23 November 2014
Yeah, it’s been a month since I posted. And no, it’s not been a good month. It’s been a month of negative progress, centered on a rather poorly executed – and therefore not very fruitful – training break. I didn’t use my head too effectively on this one, which is why I’m calling it the Mindless Gap.
The bright side of the story is that a couple of folks chimed in to debate my assessment of Baystate. To their eyes, what I called a failure to finally run that smart race was nothing of the sort. I take their point and appreciate their support. Let’s reclassify the effort and say that it was smart, I just wasn’t able to hold that smart together the whole way, but I held it long enough to get the job done.
The dark and scary side of the story is that the Calf of Death, which terminated my joyride at mile twenty, was only getting started…little did I know. I did find it rather amusing that my post-race pain was far more asymmetrical than ever before. The port-side muscles were in full mutiny as the forty-eight-hour burn reached apogee, clearly having taken the brunt of babying the starboard-side Calf of Death. As usual, it’s always those right-leaning factions that cause the problems.
But more than usual post-marathon muscle protestations were at work. As I puttered though my usual week-after recovery slogs it became clear that the compensatory single-sided-soreness in the quads (or, in this case, quad) wasn’t the issue. It was that Calf of Death, joined in evil with the Nasty Knee, leaving me kneeding to call off the party for a while. I checked the two-hundred-mile month box with a day left in October, and shut it down for a few days.
But only for a few days, as Election Day arrived, and I simply couldn’t stand idly by and let a right-winger own my space, whether it be the one attached to me physically, or the one threatening to put a sour name on my district. It was simply beyond my ability to resist a bit of mobile campaigning. After all, if my local statehouse representative was good enough to have supplied a tech shirt back when I marched in the local parade for her, well, let’s face it, tech shirts demand to be run in, and the least I could do was to sport it around town to rouse up the electorate a bit. Succumbing to a bit too much irrational exuberance, I popped in ten fairly quick miles, gleefully including a pass through her opponent’s neighborhood, calling out for votes from all I encountered. The evening found her happily returned to her seat, and me ruefully wishing I’d stayed in my seat. The Calf of Death wasn’t at all happy.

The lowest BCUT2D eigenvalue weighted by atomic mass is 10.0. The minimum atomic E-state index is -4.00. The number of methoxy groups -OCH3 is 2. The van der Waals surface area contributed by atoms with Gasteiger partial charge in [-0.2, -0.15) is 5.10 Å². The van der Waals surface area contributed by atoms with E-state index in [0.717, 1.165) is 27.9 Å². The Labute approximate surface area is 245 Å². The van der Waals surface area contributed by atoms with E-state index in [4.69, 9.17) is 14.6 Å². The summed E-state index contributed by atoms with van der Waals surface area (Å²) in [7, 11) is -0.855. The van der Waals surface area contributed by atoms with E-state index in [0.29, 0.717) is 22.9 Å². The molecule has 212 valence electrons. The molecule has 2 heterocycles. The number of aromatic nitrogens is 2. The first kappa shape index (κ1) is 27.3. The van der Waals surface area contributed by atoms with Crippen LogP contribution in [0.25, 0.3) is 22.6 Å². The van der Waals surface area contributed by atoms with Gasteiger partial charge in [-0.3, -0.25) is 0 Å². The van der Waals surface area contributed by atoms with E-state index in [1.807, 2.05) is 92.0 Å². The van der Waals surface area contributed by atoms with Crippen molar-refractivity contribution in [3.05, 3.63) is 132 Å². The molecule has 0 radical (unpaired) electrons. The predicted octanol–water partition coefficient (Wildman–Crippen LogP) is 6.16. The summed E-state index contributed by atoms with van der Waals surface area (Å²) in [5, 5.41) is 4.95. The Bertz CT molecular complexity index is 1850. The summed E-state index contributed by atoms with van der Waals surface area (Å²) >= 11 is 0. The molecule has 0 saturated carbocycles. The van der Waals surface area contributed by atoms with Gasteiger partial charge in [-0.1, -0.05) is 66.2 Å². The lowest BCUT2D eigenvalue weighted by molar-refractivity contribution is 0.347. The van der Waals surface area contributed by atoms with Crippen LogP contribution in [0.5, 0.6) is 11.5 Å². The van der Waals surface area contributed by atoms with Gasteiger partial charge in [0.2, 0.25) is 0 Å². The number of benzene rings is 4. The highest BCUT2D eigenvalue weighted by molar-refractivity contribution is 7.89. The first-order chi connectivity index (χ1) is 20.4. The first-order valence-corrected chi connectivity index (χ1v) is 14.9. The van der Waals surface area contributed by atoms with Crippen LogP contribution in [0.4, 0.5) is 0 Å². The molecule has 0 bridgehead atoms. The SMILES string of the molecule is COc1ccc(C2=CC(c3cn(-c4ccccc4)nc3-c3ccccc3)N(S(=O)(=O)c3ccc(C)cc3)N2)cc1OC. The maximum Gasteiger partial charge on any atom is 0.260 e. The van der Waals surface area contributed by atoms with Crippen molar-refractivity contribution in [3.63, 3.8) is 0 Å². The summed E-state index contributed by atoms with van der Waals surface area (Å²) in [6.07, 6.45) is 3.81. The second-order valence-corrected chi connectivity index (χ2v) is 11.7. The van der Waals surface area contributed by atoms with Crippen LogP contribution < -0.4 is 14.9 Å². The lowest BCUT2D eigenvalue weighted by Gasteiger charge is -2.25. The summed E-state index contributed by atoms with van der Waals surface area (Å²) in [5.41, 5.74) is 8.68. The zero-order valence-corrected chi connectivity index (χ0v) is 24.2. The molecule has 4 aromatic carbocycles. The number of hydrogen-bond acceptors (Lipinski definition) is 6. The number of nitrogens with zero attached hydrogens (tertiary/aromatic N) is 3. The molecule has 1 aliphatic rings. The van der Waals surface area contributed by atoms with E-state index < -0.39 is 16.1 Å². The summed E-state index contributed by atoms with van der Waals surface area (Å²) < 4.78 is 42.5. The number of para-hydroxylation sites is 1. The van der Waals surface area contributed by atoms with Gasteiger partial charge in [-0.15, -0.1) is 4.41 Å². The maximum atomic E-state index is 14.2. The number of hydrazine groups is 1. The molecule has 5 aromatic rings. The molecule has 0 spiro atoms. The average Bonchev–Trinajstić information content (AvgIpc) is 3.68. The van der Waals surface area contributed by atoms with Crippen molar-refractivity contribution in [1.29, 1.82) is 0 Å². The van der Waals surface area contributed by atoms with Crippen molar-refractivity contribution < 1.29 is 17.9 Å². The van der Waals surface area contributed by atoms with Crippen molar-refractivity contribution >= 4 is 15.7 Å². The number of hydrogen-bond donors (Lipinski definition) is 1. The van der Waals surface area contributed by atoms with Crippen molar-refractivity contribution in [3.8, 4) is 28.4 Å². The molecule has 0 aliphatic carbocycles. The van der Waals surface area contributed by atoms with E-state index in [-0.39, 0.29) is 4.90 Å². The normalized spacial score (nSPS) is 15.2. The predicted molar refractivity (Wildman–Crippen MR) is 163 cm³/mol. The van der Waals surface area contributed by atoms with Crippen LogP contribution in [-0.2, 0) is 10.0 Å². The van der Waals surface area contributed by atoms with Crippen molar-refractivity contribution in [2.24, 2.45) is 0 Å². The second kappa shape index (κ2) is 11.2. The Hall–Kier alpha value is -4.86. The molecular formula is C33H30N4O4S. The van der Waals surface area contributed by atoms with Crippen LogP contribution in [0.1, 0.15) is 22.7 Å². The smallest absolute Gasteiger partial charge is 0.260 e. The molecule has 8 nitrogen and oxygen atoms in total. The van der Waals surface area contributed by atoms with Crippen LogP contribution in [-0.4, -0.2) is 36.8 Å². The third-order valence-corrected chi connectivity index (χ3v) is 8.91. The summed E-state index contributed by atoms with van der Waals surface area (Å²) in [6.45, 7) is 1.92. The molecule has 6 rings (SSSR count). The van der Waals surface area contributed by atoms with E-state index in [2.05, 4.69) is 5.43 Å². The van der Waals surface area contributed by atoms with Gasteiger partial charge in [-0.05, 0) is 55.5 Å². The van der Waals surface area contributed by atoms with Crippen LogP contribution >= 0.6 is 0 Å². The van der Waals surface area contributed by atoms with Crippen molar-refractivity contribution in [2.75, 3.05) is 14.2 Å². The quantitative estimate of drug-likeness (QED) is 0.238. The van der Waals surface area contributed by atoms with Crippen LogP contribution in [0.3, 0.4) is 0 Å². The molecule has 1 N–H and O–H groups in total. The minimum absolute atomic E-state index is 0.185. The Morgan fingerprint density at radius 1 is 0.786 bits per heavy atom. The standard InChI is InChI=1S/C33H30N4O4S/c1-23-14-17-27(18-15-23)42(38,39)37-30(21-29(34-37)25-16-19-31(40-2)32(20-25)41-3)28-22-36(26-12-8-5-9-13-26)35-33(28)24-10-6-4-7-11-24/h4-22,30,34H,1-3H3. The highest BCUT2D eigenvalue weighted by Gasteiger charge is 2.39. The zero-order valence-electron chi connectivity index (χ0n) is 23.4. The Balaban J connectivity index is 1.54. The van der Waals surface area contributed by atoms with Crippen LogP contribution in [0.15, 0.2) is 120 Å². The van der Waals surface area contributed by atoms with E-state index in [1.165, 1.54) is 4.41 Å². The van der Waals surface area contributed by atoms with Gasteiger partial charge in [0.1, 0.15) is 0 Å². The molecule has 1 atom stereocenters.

Thus we arrive again at the age old question: How long does anything take to heal? And how long can you stand to wait? Especially when you know that every day off means two days to come back, or probably more at my advanced age. Even more so when you know that only in recent weeks did you finally, after months of waiting, excise those last few pounds, finally reaching fighting weight, and you wonder how long until they creep back on. And to pile it on deeper, knowing that your last cholesterol test, in a word, well, sucked, and that Lady Doc wants a retry in a few weeks, a retry who’s chances of improvement probably depend on the kind of test cramming that can only be done on the roads.
Not to mention the question of retention of sanity. Not running means not having that crutch that staves off the effects of the crazies all around. But I knew I had no choice. Pull the plug again.
A week seemed like a month. I found myself explaining to people how I wasn’t running at the moment due to some injuries, getting ahead of the situation because I just knew that it would appear so obvious to them, as if they’d see some sort of black mark on my forehead that read, “Slacker” or worse, despite knowing they probably hadn’t walked around the block in a month. Such is the irrational mind of a grounded runner.
I exaggerate, of course, but a couple days on business travel in the Big Apple and the amount of caloric consumption that accompanied screamed that I had to get back on the roads. Much more of this and the scale dial will certainly start spinning (even though it’s digital), and my newly taken-in slacks will have a very short half-life!
All of these thoughts, and it was only sixteen days off. Twenty-one if you counted the days before Election Day, but really, only sixteen off in a row. For some people, that’s just a healthy break.
Friday I pulled the lever and scuttled a few miles. Three stinkin’ miles and my quads were mildly sore the next day for the club’s donut run. Add the gym back into the mix, and a day later the upper body was complaining as well. But those are good pains. I like good pains.
I don’t like bad pains. The Calf of Death. The Nasty Knee. And they’re really no better than they were. Three days of light runs, and really, no progress. Back to Square One. It’s very disheartening.
Were I always smart, rational, and in control of all impulses, I would have simply said, “A month off”. I might even have said, “Put the Calf of Death in the Dreaded Boot” and make it heal faster. But I’m not always smart, rational, and in control of all impulses.
Thus I ask myself if this Mindless Gap accomplished anything at all, besides reminding me of how much I love this sport. Then again, that’s not such a bad accomplishment, now, is it?